Edition 2-15                                               May - June 2015


•  New water distribution in Boquete

•  Emergency First Aid in Boquete: Safety does not take a vacation

•  Rites of Passage Workshop at Casa de Montaña

• Guidelines for "tipping" in Panama

• 7th Summit of the Americas: Panama sets the stage for       prosperity!

New water distribution in Boquete
Article by Andres Lay and Joy Huppe


“Progress is impossible without change, and those who cannot change their minds cannot change anything.”  George Bernard Shaw

During the past Feria de las Flores y El Café (Flower & Coffee Fair) in Boquete, President Varela announced the start of an estimated 25 million dollar project for the design and construction of a new aqueduct, sanitary sewer network and wastewater treatment plant for Boquete. The announcement was followed up with a government-issued “request for tender” (a formal, structured invitation for suppliers to bid on the supply of products or services) to which 20 companies have responded. The project is planned to take two years to complete, with a contract to include an additional five years of maintenance for both the water supply and sewer system.

This is welcome news to the residents of Boquete! Not only will the new project improve quality of life for the local population, but it will  impact the local economy by generating new employment opportunities and economic prosperity.

Although Varela’s initiative is new, water issues in Boquete are not. There is no water shortage here in Boquete (thanks to high annual rainfall), but the problem stems from improper distribution due to discordant water networks run by different local water boards. There is also a concern about water quality and possible contamination, especially with the growing population.  Read More...
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Emergency First Aid in Boquete: Safety doesn’t take a vacation
Article by Joy Huppe



Emergency First Aid. It isn’t the first thing you think of when you are on vacation, and in all honesty, it usually does not hit one’s radar at all. However, experienced travelers know that accidents and injuries can occur at any time, regardless of well-laid plans. Thankfully, we have not experienced a health-related emergency at Casa de Montaña Bed & Breakfast, but that didn’t stop us from being prepared… just in case.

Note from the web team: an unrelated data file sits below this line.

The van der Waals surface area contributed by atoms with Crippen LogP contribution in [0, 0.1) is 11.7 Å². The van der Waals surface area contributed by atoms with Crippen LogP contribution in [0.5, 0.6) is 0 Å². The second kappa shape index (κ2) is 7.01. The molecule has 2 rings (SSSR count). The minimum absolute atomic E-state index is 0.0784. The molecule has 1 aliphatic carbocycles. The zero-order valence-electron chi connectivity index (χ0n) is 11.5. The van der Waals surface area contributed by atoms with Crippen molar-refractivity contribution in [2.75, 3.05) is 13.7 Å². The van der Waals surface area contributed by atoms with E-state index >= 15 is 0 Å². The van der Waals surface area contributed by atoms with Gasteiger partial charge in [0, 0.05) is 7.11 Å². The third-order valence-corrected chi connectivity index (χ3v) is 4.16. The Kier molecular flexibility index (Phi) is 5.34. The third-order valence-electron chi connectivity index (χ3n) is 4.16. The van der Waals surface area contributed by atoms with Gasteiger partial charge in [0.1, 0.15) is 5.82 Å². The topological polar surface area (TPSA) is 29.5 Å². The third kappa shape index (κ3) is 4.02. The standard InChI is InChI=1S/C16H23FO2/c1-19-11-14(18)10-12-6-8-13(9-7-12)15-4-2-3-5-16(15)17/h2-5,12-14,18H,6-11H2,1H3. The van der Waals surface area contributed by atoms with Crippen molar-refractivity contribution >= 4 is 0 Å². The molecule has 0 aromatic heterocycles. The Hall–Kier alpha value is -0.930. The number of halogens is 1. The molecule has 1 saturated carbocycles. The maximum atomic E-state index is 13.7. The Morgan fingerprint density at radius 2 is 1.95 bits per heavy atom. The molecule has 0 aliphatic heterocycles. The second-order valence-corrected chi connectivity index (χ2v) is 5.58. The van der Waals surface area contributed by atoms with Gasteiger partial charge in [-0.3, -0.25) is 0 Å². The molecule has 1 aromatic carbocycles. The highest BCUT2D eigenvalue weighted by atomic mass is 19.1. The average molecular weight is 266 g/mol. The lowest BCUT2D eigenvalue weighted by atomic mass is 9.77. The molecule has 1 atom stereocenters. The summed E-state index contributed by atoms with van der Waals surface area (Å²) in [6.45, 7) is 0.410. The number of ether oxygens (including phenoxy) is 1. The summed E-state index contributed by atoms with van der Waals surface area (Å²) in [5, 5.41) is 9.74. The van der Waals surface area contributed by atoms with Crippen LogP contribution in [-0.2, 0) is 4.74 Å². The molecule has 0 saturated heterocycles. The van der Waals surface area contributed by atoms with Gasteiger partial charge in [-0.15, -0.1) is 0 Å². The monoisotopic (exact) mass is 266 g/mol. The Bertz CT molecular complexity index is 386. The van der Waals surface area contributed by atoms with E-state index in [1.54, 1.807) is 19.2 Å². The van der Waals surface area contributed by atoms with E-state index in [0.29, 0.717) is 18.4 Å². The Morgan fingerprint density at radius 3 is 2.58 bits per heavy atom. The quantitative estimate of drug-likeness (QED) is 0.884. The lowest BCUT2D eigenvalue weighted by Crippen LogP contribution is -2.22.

In order to be ready for a crisis situation, the ‘Casa staff’ recently participated in a First Aid workshop. Though we all came from varying backgrounds of prior first-aid education, each of us walked away with new knowledge and a desire to remind others how vitally important this information is.

First aid can be defined as the initial care given by a responder with little equipment to someone who is injured or suddenly ill until professional emergency medical treatment becomes available. When disaster strikes, every second counts. There is no time to reach for an instruction manual or enter queries into a search-engine. Working knowledge of first aid can literally be the difference between life and death. Yet studies show that more than half of those polled (59%) would not feel confident enough to try and save a life, and almost a quarter (24%) of responders would do nothing but wait for an ambulance to arrive or hope that another passer-by would take charge. The result? Thousands of people continue to die each year from lack of first aid in situations where it could have been prevented.